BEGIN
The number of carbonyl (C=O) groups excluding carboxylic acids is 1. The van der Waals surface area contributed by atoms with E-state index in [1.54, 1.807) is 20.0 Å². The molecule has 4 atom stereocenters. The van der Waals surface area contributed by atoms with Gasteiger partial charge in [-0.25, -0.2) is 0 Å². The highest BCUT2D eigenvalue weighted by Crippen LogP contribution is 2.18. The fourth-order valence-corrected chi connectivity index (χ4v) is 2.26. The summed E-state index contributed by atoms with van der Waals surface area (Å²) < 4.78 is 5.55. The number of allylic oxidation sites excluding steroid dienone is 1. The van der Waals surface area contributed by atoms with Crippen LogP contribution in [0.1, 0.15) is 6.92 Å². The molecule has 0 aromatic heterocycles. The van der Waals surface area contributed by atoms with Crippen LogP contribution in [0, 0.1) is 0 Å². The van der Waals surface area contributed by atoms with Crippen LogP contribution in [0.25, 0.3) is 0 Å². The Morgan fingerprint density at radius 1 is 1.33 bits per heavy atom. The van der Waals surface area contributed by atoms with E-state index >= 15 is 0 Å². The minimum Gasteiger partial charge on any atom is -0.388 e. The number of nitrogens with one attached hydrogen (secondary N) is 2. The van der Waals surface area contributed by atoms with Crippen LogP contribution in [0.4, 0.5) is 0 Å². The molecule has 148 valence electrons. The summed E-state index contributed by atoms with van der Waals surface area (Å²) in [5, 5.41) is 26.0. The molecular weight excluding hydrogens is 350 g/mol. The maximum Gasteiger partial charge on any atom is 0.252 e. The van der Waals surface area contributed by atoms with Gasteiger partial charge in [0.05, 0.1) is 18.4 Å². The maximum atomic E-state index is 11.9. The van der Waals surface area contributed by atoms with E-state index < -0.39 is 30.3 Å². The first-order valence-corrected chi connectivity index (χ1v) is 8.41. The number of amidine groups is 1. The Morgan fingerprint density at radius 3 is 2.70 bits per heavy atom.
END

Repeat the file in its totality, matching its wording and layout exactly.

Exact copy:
The number of carbonyl (C=O) groups excluding carboxylic acids is 1. The van der Waals surface area contributed by atoms with E-state index in [1.54, 1.807) is 20.0 Å². The molecule has 4 atom stereocenters. The van der Waals surface area contributed by atoms with Gasteiger partial charge in [-0.25, -0.2) is 0 Å². The highest BCUT2D eigenvalue weighted by Crippen LogP contribution is 2.18. The fourth-order valence-corrected chi connectivity index (χ4v) is 2.26. The summed E-state index contributed by atoms with van der Waals surface area (Å²) < 4.78 is 5.55. The number of allylic oxidation sites excluding steroid dienone is 1. The van der Waals surface area contributed by atoms with Crippen LogP contribution in [0.1, 0.15) is 6.92 Å². The molecule has 0 aromatic heterocycles. The van der Waals surface area contributed by atoms with Crippen LogP contribution in [0, 0.1) is 0 Å². The van der Waals surface area contributed by atoms with Crippen LogP contribution in [0.25, 0.3) is 0 Å². The Morgan fingerprint density at radius 1 is 1.33 bits per heavy atom. The van der Waals surface area contributed by atoms with E-state index >= 15 is 0 Å². The minimum Gasteiger partial charge on any atom is -0.388 e. The number of nitrogens with one attached hydrogen (secondary N) is 2. The van der Waals surface area contributed by atoms with Crippen LogP contribution in [0.4, 0.5) is 0 Å². The molecule has 148 valence electrons. The summed E-state index contributed by atoms with van der Waals surface area (Å²) in [5, 5.41) is 26.0. The molecular weight excluding hydrogens is 350 g/mol. The maximum Gasteiger partial charge on any atom is 0.252 e. The van der Waals surface area contributed by atoms with Gasteiger partial charge in [0.05, 0.1) is 18.4 Å². The maximum atomic E-state index is 11.9. The van der Waals surface area contributed by atoms with E-state index < -0.39 is 30.3 Å². The first-order valence-corrected chi connectivity index (χ1v) is 8.41. The number of amidine groups is 1. The Morgan fingerprint density at radius 3 is 2.70 bits per heavy atom.